Attending a school with inclusive curriculum means students are less likely to hear homophobic remarks often or frequently, are less likely to miss school or feel unsafe at school, and feel more connected to their school community. Queer books can counteract the harmful messages the LGBTQ community deal with daily. Furthermore, queer books can disrupt those same messages and stop children from perpetuating them.

Melissa: A Teaching Guide

Like any great book, Melissa can be used to reach a plethora of literacy standards. As Melissa grows into her identity over the course of the text, there are opportunities to address many common teaching areas. Some sample standards you might address while reading Melissa are as follows:

  • Read closely to determine what the text says explicitly and to make logical inferences from it; cite specific textual evidence when writing or speaking to support conclusions drawn from the text. This is the standard that keeps on giving. There are many places in this book where students can make inferences, like when Melissa hides her fashion magazines. Why do you think she did that?
  • Determine central ideas or themes of a text and analyze their development; summarize the key supporting details and ideas. Clearly this books has a strong message. Can kids identify the overall theme and message or moral?
  • Analyze how and why individuals, events, and ideas develop and interact over the course of a text. How would you describe Melissa’s personality and how does she change throughout the book?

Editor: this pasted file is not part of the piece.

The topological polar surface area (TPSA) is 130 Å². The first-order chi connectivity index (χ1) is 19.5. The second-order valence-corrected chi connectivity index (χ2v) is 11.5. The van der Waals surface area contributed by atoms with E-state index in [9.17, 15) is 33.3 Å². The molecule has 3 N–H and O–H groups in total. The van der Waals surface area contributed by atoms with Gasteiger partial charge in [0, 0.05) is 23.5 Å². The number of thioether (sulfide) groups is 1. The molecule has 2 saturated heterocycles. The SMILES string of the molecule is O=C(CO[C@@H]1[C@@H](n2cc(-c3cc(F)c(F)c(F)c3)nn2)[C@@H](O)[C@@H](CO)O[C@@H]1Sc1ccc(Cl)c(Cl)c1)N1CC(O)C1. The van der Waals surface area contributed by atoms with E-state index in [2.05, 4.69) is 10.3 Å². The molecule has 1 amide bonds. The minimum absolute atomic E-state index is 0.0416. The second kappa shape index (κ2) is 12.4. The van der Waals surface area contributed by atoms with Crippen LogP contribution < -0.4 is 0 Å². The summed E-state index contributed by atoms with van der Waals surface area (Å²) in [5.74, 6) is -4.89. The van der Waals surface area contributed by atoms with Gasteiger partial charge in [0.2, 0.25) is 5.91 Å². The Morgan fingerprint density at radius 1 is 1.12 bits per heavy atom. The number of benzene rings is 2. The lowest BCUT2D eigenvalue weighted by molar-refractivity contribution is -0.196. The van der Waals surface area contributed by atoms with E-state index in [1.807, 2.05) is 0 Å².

Melissa offers educators an opportunity to talk to children about being themselves and following their dreams. I’m a big fan of pairing books or creating text sets, so there are several books that I would recommend using alongside Melissa. Melissa wants to be Charlotte in the school play, but her teacher says she can’t because her teacher believes Melissa is a boy. (Apparently, pretending to be a spider is acceptable as long as your sex at birth matches that of the spider.)

Obviously, this book references Charlotte’s Web so that would be a good companion text. Additionally, there are a number of great picture books about defying unfair norms and expectations. And, of course, there are many great books dealing with gender identity and expression.

the cover of Amazing Grace

For example, Amazing Grace by Mary Hoffman has a similar storyline. Grace wants to be Peter Pan in the school play, but her peers say she can’t because she is Black and a girl. Naturally, Grace becomes the best darn Peter Pan anyone has ever seen. (Be sure to get the 25th anniversary edition, in which they removed a problematic image.)

Similarly, in Not Quite Snow White, Tameika’s classmates don’t seem to think she’s quite right for the part of Snow White. Another good choice, When Aidan Became a Brother by Kyle Lukoff, is the story of a transgender boy whose mother is expecting a new baby. Aidan is very concerned with making sure the baby feels welcome, no matter their gender identity.

Additional Resources for Teaching Melissa and Other LGBTQ+ Books

I hope you find the information above to be helpful. If you’re looking for more support creating LGBTQ+ inclusive spaces, try the following list of resources.